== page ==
Protecting Piping Plovers

The piping plover was named for its melodic mating call. It’s an enchanting sound if you are lucky enough to be on a beach with several pairs of birds at the right time.

There are three populations of piping plovers: Atlantic Coast, Northern Great Plains and Great Lakes. And while the areas of the country may vary, piping plovers that live in all of those areas are all shorebirds that prefer specific habitats: sandy beaches, sand flats at the ends of spits, barrier islands, sand dunes, sparsely vegetated dunes, and wash over areas in between dunes. They eat the insects and worms that live in those sandy spaces and then roost in the vegetation nearby.

You can understand why populations of piping plovers are in trouble. The birds thrive in the same areas that people like to inhabit and the piping plover’s habitat and breeding ground is losing out to human development and recreation.

All three populations of piping plover are in trouble, but the birds in the Northern Great Plains and Atlantic Coast are in somewhat better shape. They are considered threatened; there are about 1400 breeding pairs in each of those populations. The Great Lakes population is endangered with only about 32 breeding pairs. And all three populations winter along the South Atlantic, Gulf Coast and Caribbean beaches and barrier islands.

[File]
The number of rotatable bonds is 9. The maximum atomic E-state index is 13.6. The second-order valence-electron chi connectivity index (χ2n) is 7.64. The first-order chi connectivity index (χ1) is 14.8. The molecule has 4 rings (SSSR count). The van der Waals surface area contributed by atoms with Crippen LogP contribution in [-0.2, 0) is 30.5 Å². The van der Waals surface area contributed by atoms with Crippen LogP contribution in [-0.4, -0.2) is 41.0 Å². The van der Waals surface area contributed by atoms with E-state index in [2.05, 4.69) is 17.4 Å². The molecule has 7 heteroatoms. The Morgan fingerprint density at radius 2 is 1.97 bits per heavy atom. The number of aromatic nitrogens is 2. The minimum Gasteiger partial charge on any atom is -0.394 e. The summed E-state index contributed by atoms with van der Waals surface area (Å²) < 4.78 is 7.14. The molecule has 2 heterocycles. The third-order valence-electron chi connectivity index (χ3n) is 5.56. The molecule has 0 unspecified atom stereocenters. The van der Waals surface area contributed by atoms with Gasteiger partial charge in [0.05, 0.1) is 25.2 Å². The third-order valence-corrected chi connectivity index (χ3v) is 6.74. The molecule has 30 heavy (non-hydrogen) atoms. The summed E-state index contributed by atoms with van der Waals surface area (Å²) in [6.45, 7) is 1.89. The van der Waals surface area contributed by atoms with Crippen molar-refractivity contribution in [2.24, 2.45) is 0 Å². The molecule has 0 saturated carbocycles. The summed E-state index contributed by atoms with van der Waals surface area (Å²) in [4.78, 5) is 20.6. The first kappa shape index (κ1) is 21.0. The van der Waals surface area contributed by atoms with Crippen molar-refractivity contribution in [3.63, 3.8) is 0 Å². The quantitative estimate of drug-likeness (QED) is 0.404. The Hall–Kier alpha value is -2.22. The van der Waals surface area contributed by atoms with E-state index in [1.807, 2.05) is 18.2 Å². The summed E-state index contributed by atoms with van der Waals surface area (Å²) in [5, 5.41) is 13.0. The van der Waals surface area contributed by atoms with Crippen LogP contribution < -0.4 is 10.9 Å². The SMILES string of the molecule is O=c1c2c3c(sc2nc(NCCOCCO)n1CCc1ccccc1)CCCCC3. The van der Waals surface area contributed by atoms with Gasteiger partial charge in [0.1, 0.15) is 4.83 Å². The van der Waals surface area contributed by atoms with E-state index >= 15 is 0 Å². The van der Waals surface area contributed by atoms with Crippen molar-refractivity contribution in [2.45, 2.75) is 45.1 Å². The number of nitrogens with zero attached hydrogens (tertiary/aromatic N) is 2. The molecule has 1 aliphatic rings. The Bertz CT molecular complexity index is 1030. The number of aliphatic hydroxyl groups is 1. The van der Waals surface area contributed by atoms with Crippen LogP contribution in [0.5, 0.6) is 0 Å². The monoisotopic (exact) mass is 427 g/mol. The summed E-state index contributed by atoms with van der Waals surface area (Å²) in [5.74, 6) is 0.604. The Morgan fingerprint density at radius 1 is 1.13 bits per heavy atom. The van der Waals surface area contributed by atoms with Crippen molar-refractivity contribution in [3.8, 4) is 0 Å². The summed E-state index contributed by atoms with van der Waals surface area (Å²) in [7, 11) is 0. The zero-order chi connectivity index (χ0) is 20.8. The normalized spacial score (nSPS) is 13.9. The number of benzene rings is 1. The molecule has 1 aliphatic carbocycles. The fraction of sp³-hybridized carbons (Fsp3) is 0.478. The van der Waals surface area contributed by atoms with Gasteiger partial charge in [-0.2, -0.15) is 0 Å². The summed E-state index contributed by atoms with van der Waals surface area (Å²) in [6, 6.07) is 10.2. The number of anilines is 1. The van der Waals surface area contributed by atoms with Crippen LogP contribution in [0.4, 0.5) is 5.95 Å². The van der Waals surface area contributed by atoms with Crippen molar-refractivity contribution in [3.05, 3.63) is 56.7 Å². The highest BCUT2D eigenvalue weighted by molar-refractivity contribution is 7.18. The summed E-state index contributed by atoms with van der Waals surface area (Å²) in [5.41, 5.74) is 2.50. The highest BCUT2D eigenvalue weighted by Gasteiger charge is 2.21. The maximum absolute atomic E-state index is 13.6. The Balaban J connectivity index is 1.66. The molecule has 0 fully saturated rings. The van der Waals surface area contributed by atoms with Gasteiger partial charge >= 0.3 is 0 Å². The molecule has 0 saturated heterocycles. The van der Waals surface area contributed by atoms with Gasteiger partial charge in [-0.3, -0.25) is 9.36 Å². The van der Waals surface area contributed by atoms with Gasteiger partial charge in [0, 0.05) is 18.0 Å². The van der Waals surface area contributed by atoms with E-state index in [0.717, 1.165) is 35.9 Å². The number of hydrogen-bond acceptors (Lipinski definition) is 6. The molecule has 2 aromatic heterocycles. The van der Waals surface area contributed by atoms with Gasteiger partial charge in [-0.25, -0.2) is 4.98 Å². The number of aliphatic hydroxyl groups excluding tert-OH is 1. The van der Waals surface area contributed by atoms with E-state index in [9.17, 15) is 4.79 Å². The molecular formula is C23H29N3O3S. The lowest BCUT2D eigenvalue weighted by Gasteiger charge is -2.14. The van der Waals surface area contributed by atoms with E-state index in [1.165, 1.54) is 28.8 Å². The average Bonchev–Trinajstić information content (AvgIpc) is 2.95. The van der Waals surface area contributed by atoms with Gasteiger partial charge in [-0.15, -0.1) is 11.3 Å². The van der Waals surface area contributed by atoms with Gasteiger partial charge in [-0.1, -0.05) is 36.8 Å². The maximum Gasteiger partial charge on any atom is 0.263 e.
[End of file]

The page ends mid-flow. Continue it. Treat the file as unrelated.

Piping Plover MigrationThe birds arrive in their breeding grounds between mid-March and mid-May. They stay there for three to four months and the female lays three to four eggs in shallow nests. Both male and female birds incubate the eggs, which hatch in about 30 days. Both males and females feed the little ones until they can fly, which takes about 30 days after hatching. Then the birds head north from mid-July through late-October before departing in the fall for their wintering grounds in the Bahamas.

Because they need such a specific habitat to thrive, piping plovers can be an indicator species for the health of beaches and dunes. If few birds attempt to nest in an area, that could indicate a dramatic change in the habitat that people aren’t aware of, yet. And those changes could affect other wildlife, including other shorebirds and possibly sea turtles.

It’s just another reason to protect the coastal habitats.

— Frank Graff

Frank Graff is a producer/reporter with UNC-TV, focusing on North Carolina Science Now, a weekly science series that airs Wednesdays, beginning in August 2013, as part of North Carolina Now on UNC-TV. In addition to producing these special segments, Frank will provide additional information related to his stories through this North Carolina Science Now Reporter's Blog!


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